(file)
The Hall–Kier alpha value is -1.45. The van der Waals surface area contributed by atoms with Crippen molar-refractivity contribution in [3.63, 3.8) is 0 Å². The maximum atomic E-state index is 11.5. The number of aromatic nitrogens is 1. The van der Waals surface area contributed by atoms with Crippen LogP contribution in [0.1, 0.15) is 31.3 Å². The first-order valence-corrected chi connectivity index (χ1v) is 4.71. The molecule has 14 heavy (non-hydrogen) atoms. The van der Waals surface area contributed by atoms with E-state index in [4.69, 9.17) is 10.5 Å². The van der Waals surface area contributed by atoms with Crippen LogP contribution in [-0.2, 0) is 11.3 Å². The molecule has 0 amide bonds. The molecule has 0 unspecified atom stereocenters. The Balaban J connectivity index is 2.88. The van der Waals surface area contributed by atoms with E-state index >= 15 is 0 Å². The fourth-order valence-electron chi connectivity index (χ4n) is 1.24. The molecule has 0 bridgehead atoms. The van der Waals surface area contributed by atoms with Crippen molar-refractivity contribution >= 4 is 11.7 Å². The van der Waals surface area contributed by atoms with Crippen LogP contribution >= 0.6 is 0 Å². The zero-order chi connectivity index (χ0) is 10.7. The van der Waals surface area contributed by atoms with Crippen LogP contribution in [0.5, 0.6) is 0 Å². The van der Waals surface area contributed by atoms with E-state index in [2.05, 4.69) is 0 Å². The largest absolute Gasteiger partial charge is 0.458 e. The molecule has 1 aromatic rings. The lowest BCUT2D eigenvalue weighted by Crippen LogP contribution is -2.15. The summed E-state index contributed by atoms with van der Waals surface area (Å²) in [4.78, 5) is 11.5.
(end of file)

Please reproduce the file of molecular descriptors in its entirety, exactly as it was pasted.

The Hall–Kier alpha value is -1.45. The van der Waals surface area contributed by atoms with Crippen molar-refractivity contribution in [3.63, 3.8) is 0 Å². The maximum atomic E-state index is 11.5. The number of aromatic nitrogens is 1. The van der Waals surface area contributed by atoms with Crippen LogP contribution in [0.1, 0.15) is 31.3 Å². The first-order valence-corrected chi connectivity index (χ1v) is 4.71. The molecule has 14 heavy (non-hydrogen) atoms. The van der Waals surface area contributed by atoms with E-state index in [4.69, 9.17) is 10.5 Å². The van der Waals surface area contributed by atoms with Crippen LogP contribution in [-0.2, 0) is 11.3 Å². The molecule has 0 amide bonds. The molecule has 0 unspecified atom stereocenters. The Balaban J connectivity index is 2.88. The van der Waals surface area contributed by atoms with E-state index >= 15 is 0 Å². The fourth-order valence-electron chi connectivity index (χ4n) is 1.24. The molecule has 0 bridgehead atoms. The van der Waals surface area contributed by atoms with Crippen molar-refractivity contribution >= 4 is 11.7 Å². The van der Waals surface area contributed by atoms with Crippen LogP contribution >= 0.6 is 0 Å². The zero-order chi connectivity index (χ0) is 10.7. The van der Waals surface area contributed by atoms with Crippen LogP contribution in [0.5, 0.6) is 0 Å². The van der Waals surface area contributed by atoms with E-state index in [2.05, 4.69) is 0 Å². The largest absolute Gasteiger partial charge is 0.458 e. The molecule has 1 aromatic rings. The lowest BCUT2D eigenvalue weighted by Crippen LogP contribution is -2.15. The summed E-state index contributed by atoms with van der Waals surface area (Å²) in [4.78, 5) is 11.5.